The Marine Corp was formed on November 10, 1775. Why would someone like me know something like that? Why would I even care? Well, history is far more interesting when you know someone who lived it. My father was a Navy man. He served time during WWII on ships and submarines. But his work in Naval Intelligence, was spent "attached" to the 5th Marines.
So when he invited me to the Marine birthday party, which is essentially a Marine reunion, I agreed to go. My husband is a former Marine and I even convinced my two sons to go. Sitting at a table with my family, were two strangers; women whose husbands were marines, and I realized that it's not just the Marines themselves who feel that comradaree, but the families too. Soon we were talking with each other like long-lost friends.
As we finished up our meal of Swiss steak, potatoes, rolls, brocolli and salad, the program portion of the celebration began. Each Marine was handed a small microphone; they told about their time during the service. I noticed something interesting. The older the veteran, the longer they talked. Why might this be, I wondered. Could it be that the older the veteran, the less likely they have someone who wants to listen to their war stories of long ago? Might this be their only opportunity to remind others of their adventures in the service; their joys, their sorrows, and even a few funny stories? I hope that's not true, but I'm afraid it just may be.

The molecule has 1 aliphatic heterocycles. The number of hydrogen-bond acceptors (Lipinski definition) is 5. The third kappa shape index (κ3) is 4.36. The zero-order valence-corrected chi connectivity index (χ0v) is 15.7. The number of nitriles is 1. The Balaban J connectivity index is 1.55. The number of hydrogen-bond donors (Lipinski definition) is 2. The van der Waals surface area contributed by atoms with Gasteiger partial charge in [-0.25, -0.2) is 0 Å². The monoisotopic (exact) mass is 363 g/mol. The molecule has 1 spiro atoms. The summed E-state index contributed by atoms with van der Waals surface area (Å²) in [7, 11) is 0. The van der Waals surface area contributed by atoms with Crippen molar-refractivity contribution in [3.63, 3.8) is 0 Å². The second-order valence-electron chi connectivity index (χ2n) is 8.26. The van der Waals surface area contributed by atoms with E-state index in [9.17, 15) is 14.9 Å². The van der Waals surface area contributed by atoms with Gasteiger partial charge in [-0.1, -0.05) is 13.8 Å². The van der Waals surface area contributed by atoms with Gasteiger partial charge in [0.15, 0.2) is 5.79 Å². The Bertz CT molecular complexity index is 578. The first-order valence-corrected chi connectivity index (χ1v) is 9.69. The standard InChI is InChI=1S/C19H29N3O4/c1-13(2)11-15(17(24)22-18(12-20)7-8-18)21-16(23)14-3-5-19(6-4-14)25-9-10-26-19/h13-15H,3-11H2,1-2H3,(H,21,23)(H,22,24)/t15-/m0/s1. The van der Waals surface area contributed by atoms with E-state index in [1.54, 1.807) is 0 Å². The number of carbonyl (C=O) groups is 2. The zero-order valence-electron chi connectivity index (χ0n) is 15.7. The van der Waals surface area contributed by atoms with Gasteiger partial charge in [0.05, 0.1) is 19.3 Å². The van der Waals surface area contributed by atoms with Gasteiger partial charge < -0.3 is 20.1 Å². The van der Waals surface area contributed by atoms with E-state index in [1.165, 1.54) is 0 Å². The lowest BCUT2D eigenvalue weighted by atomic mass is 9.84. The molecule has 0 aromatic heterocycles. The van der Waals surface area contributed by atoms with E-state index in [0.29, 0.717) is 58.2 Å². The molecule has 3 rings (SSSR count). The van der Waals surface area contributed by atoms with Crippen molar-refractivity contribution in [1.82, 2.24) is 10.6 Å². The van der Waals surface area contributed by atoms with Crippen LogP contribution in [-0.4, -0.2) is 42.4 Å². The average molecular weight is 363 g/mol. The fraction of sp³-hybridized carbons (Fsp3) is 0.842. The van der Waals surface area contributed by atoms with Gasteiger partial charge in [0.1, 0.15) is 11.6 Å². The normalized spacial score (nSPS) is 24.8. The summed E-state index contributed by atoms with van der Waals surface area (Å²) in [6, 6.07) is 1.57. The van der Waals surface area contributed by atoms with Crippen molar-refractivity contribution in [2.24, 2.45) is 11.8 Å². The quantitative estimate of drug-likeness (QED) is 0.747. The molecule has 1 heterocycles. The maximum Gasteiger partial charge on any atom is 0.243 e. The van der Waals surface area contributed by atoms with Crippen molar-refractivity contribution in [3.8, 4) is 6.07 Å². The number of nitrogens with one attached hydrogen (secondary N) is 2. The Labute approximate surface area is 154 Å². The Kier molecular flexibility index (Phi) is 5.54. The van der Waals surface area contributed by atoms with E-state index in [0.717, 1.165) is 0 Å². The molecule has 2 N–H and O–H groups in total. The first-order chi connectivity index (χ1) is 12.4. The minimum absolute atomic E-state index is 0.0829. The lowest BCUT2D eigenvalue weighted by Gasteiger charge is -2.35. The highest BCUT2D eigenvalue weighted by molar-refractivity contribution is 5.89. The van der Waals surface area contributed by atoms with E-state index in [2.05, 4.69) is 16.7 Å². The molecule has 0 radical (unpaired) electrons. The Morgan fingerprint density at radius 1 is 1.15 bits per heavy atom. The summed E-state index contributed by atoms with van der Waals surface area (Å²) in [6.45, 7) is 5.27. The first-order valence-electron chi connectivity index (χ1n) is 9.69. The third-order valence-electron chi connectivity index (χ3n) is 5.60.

So this Veteran's Day, find a veteran and give them the time to tell their story. Do as they were trained to do; don't avert your eyes; don't look at your watch. Listen---really listen. You just may be giving them one last opportunity to tell their story. It is a gift you give to each other.
photo by Karen L. Alaniz